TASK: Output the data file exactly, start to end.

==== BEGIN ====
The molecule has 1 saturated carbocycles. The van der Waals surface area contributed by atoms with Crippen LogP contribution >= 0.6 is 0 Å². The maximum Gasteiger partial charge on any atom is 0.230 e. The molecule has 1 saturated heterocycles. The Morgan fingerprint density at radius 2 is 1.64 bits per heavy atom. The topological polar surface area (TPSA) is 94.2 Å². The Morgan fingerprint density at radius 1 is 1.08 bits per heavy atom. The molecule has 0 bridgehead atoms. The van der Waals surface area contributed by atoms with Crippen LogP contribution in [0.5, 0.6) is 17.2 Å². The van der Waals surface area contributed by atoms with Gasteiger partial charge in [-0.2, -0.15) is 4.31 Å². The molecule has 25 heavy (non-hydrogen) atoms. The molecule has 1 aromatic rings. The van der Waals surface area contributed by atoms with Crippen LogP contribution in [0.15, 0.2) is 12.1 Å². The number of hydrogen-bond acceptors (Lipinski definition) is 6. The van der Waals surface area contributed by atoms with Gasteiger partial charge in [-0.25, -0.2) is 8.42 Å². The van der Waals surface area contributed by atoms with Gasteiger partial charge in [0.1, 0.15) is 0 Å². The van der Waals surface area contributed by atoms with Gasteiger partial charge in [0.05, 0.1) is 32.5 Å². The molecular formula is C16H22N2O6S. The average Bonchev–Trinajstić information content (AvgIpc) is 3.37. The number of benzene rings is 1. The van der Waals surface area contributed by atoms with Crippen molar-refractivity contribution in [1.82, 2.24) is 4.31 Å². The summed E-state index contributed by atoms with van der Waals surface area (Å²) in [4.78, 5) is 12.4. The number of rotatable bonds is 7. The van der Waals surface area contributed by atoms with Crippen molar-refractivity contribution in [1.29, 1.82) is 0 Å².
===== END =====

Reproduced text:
The molecule has 1 saturated carbocycles. The van der Waals surface area contributed by atoms with Crippen LogP contribution >= 0.6 is 0 Å². The maximum Gasteiger partial charge on any atom is 0.230 e. The molecule has 1 saturated heterocycles. The Morgan fingerprint density at radius 2 is 1.64 bits per heavy atom. The topological polar surface area (TPSA) is 94.2 Å². The Morgan fingerprint density at radius 1 is 1.08 bits per heavy atom. The molecule has 0 bridgehead atoms. The van der Waals surface area contributed by atoms with Crippen LogP contribution in [0.5, 0.6) is 17.2 Å². The van der Waals surface area contributed by atoms with Gasteiger partial charge in [-0.2, -0.15) is 4.31 Å². The molecule has 25 heavy (non-hydrogen) atoms. The molecule has 1 aromatic rings. The van der Waals surface area contributed by atoms with Crippen LogP contribution in [0.15, 0.2) is 12.1 Å². The number of hydrogen-bond acceptors (Lipinski definition) is 6. The van der Waals surface area contributed by atoms with Gasteiger partial charge in [-0.25, -0.2) is 8.42 Å². The van der Waals surface area contributed by atoms with Gasteiger partial charge in [0.1, 0.15) is 0 Å². The van der Waals surface area contributed by atoms with Gasteiger partial charge in [0.05, 0.1) is 32.5 Å². The molecular formula is C16H22N2O6S. The average Bonchev–Trinajstić information content (AvgIpc) is 3.37. The number of benzene rings is 1. The van der Waals surface area contributed by atoms with Crippen molar-refractivity contribution in [1.82, 2.24) is 4.31 Å². The summed E-state index contributed by atoms with van der Waals surface area (Å²) in [4.78, 5) is 12.4. The number of rotatable bonds is 7. The van der Waals surface area contributed by atoms with Crippen molar-refractivity contribution in [1.29, 1.82) is 0 Å².